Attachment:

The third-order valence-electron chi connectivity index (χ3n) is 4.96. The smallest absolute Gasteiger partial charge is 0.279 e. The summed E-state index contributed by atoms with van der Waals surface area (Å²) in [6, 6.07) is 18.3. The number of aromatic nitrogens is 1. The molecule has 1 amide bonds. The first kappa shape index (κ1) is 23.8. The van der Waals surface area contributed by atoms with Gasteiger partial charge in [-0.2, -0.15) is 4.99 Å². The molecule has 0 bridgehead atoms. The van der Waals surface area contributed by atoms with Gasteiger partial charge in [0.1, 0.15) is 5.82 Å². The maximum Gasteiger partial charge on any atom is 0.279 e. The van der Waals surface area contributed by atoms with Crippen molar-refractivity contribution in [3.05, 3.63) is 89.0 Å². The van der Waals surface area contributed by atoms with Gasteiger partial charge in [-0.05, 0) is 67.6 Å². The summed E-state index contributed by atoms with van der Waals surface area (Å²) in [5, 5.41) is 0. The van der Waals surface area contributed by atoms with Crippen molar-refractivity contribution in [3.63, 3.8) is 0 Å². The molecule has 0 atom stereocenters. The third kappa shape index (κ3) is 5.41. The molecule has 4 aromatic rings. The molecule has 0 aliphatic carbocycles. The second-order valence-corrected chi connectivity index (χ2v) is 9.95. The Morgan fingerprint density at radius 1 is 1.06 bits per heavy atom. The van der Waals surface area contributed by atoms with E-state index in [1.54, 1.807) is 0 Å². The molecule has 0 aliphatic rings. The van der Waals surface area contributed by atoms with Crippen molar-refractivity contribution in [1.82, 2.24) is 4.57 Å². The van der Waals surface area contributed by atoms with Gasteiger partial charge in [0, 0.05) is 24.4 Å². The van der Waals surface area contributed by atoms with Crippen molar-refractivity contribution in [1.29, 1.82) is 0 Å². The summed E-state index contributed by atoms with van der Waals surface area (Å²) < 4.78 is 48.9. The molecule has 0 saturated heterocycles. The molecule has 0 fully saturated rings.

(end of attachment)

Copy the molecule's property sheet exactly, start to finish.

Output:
The third-order valence-electron chi connectivity index (χ3n) is 4.96. The smallest absolute Gasteiger partial charge is 0.279 e. The summed E-state index contributed by atoms with van der Waals surface area (Å²) in [6, 6.07) is 18.3. The number of aromatic nitrogens is 1. The molecule has 1 amide bonds. The first kappa shape index (κ1) is 23.8. The van der Waals surface area contributed by atoms with Gasteiger partial charge in [-0.2, -0.15) is 4.99 Å². The molecule has 0 bridgehead atoms. The van der Waals surface area contributed by atoms with Gasteiger partial charge in [0.1, 0.15) is 5.82 Å². The maximum Gasteiger partial charge on any atom is 0.279 e. The van der Waals surface area contributed by atoms with Crippen molar-refractivity contribution in [3.05, 3.63) is 89.0 Å². The van der Waals surface area contributed by atoms with Gasteiger partial charge in [-0.05, 0) is 67.6 Å². The summed E-state index contributed by atoms with van der Waals surface area (Å²) in [5, 5.41) is 0. The van der Waals surface area contributed by atoms with Crippen molar-refractivity contribution in [3.63, 3.8) is 0 Å². The molecule has 0 atom stereocenters. The third kappa shape index (κ3) is 5.41. The molecule has 4 aromatic rings. The molecule has 0 aliphatic carbocycles. The second-order valence-corrected chi connectivity index (χ2v) is 9.95. The Morgan fingerprint density at radius 1 is 1.06 bits per heavy atom. The van der Waals surface area contributed by atoms with E-state index in [1.54, 1.807) is 0 Å². The molecule has 0 aliphatic rings. The van der Waals surface area contributed by atoms with Crippen molar-refractivity contribution in [1.82, 2.24) is 4.57 Å². The van der Waals surface area contributed by atoms with Gasteiger partial charge in [0, 0.05) is 24.4 Å². The van der Waals surface area contributed by atoms with Crippen molar-refractivity contribution in [1.29, 1.82) is 0 Å². The summed E-state index contributed by atoms with van der Waals surface area (Å²) < 4.78 is 48.9. The molecule has 0 saturated heterocycles. The molecule has 0 fully saturated rings.